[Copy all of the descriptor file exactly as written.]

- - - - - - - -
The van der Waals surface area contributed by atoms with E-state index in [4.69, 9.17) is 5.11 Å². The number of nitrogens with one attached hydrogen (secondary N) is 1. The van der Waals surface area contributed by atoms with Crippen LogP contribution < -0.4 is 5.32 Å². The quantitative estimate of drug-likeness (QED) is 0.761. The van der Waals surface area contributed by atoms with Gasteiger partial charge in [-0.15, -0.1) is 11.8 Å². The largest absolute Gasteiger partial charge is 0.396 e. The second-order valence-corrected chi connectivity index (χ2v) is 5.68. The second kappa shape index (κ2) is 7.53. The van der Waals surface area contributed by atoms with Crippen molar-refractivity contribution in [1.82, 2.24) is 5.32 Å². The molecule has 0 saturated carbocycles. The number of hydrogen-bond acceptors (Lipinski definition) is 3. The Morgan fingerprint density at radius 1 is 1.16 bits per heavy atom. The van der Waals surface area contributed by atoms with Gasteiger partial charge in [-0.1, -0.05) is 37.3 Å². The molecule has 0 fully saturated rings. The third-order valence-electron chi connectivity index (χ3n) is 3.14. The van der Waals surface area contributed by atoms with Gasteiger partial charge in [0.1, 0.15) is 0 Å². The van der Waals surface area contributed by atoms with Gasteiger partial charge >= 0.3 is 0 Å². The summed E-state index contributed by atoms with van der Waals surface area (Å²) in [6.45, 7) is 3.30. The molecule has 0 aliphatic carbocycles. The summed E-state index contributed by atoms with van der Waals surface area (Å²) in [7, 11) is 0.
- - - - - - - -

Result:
The van der Waals surface area contributed by atoms with E-state index in [4.69, 9.17) is 5.11 Å². The number of nitrogens with one attached hydrogen (secondary N) is 1. The van der Waals surface area contributed by atoms with Crippen LogP contribution < -0.4 is 5.32 Å². The quantitative estimate of drug-likeness (QED) is 0.761. The van der Waals surface area contributed by atoms with Gasteiger partial charge in [-0.15, -0.1) is 11.8 Å². The largest absolute Gasteiger partial charge is 0.396 e. The second-order valence-corrected chi connectivity index (χ2v) is 5.68. The second kappa shape index (κ2) is 7.53. The van der Waals surface area contributed by atoms with Crippen molar-refractivity contribution in [1.82, 2.24) is 5.32 Å². The molecule has 0 saturated carbocycles. The number of hydrogen-bond acceptors (Lipinski definition) is 3. The Morgan fingerprint density at radius 1 is 1.16 bits per heavy atom. The van der Waals surface area contributed by atoms with Gasteiger partial charge in [-0.1, -0.05) is 37.3 Å². The molecule has 0 fully saturated rings. The third-order valence-electron chi connectivity index (χ3n) is 3.14. The van der Waals surface area contributed by atoms with Gasteiger partial charge in [0.1, 0.15) is 0 Å². The van der Waals surface area contributed by atoms with Gasteiger partial charge >= 0.3 is 0 Å². The summed E-state index contributed by atoms with van der Waals surface area (Å²) in [6.45, 7) is 3.30. The molecule has 0 aliphatic carbocycles. The summed E-state index contributed by atoms with van der Waals surface area (Å²) in [7, 11) is 0.